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A collaborative relationship: co-investment survey

A collaborative relationship: co-investment survey

David Rowley
Tuesday 11th April 2017

The FCA wants pension funds to stand toe-to-toe with fund managers and co-investment would appear to put them on an equal footing. portfolio institutional quizzed 26 large UK pension funds about their ideal relationship with a fund manager and their appetite for co-investing. David Rowley reports.

A collaborative relationship: co-investment survey

"There are a number of managers over the years we have built close relationships with. We are still their clients, but we see the relationships more as partnerships."

Mark Thompson, HSBC Bank Pension Trust

A co-investment is a chance for a pension fund to look heroic to its members, the public and the industry at large.

It is seductive as the FCA has painted so many pension funds as chumps in their dealings with fund managers in its recent asset management market study. It can be nationalistic too. Richard Harrington’s speeches as pensions minister regularly cite his amazement at the Ontario Teachers’ Pension Plan’s purchase of the national lottery operator Camelot, when British funds lacked the scale to do so.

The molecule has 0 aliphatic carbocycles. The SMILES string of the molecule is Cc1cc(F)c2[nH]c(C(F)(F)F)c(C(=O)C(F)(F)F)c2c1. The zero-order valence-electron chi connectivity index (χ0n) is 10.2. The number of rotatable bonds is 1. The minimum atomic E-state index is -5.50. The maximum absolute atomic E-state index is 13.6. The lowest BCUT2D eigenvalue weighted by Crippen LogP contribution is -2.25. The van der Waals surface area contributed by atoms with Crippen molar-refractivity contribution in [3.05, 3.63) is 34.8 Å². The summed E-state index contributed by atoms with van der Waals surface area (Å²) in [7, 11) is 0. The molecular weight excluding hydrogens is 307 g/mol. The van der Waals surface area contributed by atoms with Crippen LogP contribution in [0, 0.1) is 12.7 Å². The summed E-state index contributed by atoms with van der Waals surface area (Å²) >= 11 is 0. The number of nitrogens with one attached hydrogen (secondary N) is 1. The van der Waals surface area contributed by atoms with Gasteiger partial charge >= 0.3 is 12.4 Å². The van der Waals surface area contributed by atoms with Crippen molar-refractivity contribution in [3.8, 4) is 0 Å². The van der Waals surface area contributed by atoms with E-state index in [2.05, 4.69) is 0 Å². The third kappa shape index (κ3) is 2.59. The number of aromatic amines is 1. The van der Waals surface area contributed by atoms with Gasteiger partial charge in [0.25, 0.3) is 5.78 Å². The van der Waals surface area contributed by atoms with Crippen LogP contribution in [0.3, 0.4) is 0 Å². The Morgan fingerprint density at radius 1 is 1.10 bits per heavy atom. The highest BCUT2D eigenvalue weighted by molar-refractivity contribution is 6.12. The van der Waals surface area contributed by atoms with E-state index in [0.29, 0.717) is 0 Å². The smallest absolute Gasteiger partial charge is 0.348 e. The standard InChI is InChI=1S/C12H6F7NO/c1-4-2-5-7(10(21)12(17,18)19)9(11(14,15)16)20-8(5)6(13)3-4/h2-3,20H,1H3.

But most seductive of all are the good news stories. This is how former chief investment officer of Brisbane-based Sunsuper explained a deal he did back in 2013-14. “For some deals we help get off the ground there is a zero fee,” he said. “Managers would prefer to give that opportunity to their good clients, if it means they can do the deal rather than share with
another private equity firm. We had one co-investment where we put $15m in and within two months we got back $45m.”

Ten out of the 26 large pension funds portfolio institutional quizzed have done a co-investment, and a further fund is planning its first deal in 2017. In addition, 13 funds cited governance limitations as a reason they had not done a co-investment, while three cited being too small as their reason.

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